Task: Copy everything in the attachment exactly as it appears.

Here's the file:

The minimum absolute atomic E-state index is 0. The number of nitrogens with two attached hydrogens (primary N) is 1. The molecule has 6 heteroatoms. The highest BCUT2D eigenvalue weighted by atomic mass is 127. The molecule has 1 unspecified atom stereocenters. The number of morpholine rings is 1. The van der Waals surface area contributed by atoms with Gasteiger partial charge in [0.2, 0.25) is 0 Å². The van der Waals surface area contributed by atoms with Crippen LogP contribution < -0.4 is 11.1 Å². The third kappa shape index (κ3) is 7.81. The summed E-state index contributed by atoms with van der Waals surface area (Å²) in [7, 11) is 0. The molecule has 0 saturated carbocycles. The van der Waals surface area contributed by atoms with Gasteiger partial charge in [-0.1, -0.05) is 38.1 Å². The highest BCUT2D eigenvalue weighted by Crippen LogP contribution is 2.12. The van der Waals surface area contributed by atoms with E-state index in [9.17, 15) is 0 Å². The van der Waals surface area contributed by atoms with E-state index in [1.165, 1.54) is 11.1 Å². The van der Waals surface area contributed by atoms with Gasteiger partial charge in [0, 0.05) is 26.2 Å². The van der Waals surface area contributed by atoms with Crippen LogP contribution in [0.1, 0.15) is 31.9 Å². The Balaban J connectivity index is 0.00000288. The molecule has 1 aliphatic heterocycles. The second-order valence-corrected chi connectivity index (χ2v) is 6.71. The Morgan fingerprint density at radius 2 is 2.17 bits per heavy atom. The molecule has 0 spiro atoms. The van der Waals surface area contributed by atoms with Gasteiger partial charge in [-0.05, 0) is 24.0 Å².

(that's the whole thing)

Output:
The minimum absolute atomic E-state index is 0. The number of nitrogens with two attached hydrogens (primary N) is 1. The molecule has 6 heteroatoms. The highest BCUT2D eigenvalue weighted by atomic mass is 127. The molecule has 1 unspecified atom stereocenters. The number of morpholine rings is 1. The van der Waals surface area contributed by atoms with Gasteiger partial charge in [0.2, 0.25) is 0 Å². The van der Waals surface area contributed by atoms with Crippen LogP contribution < -0.4 is 11.1 Å². The third kappa shape index (κ3) is 7.81. The summed E-state index contributed by atoms with van der Waals surface area (Å²) in [7, 11) is 0. The molecule has 0 saturated carbocycles. The van der Waals surface area contributed by atoms with Gasteiger partial charge in [-0.1, -0.05) is 38.1 Å². The highest BCUT2D eigenvalue weighted by Crippen LogP contribution is 2.12. The van der Waals surface area contributed by atoms with E-state index in [9.17, 15) is 0 Å². The van der Waals surface area contributed by atoms with E-state index in [1.165, 1.54) is 11.1 Å². The van der Waals surface area contributed by atoms with Gasteiger partial charge in [0, 0.05) is 26.2 Å². The van der Waals surface area contributed by atoms with Crippen LogP contribution in [0.1, 0.15) is 31.9 Å². The Balaban J connectivity index is 0.00000288. The molecule has 1 aliphatic heterocycles. The second-order valence-corrected chi connectivity index (χ2v) is 6.71. The Morgan fingerprint density at radius 2 is 2.17 bits per heavy atom. The molecule has 0 spiro atoms. The van der Waals surface area contributed by atoms with Gasteiger partial charge in [-0.05, 0) is 24.0 Å².